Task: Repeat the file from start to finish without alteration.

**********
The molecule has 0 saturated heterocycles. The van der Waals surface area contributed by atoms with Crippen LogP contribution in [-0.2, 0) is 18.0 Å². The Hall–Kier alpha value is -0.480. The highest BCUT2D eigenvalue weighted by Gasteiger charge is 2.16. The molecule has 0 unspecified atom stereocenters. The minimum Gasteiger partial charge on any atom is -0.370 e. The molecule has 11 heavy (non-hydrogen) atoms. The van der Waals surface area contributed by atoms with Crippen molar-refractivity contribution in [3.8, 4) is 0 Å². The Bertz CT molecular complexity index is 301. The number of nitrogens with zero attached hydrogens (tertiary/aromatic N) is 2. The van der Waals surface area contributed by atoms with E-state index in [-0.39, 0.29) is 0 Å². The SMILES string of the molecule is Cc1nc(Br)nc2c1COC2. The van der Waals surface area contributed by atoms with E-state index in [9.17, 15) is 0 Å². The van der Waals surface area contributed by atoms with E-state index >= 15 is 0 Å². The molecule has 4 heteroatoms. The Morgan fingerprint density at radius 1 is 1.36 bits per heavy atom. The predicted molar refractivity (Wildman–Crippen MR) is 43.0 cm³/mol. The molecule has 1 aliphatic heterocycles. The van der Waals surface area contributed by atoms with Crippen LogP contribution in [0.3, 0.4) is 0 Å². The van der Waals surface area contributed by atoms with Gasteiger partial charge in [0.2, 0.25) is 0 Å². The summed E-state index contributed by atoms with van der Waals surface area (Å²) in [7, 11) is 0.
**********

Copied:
The molecule has 0 saturated heterocycles. The van der Waals surface area contributed by atoms with Crippen LogP contribution in [-0.2, 0) is 18.0 Å². The Hall–Kier alpha value is -0.480. The highest BCUT2D eigenvalue weighted by Gasteiger charge is 2.16. The molecule has 0 unspecified atom stereocenters. The minimum Gasteiger partial charge on any atom is -0.370 e. The molecule has 11 heavy (non-hydrogen) atoms. The van der Waals surface area contributed by atoms with Crippen molar-refractivity contribution in [3.8, 4) is 0 Å². The Bertz CT molecular complexity index is 301. The number of nitrogens with zero attached hydrogens (tertiary/aromatic N) is 2. The van der Waals surface area contributed by atoms with E-state index in [-0.39, 0.29) is 0 Å². The SMILES string of the molecule is Cc1nc(Br)nc2c1COC2. The van der Waals surface area contributed by atoms with E-state index in [9.17, 15) is 0 Å². The van der Waals surface area contributed by atoms with E-state index >= 15 is 0 Å². The molecule has 4 heteroatoms. The Morgan fingerprint density at radius 1 is 1.36 bits per heavy atom. The predicted molar refractivity (Wildman–Crippen MR) is 43.0 cm³/mol. The molecule has 1 aliphatic heterocycles. The van der Waals surface area contributed by atoms with Crippen LogP contribution in [0.3, 0.4) is 0 Å². The van der Waals surface area contributed by atoms with Gasteiger partial charge in [0.2, 0.25) is 0 Å². The summed E-state index contributed by atoms with van der Waals surface area (Å²) in [7, 11) is 0.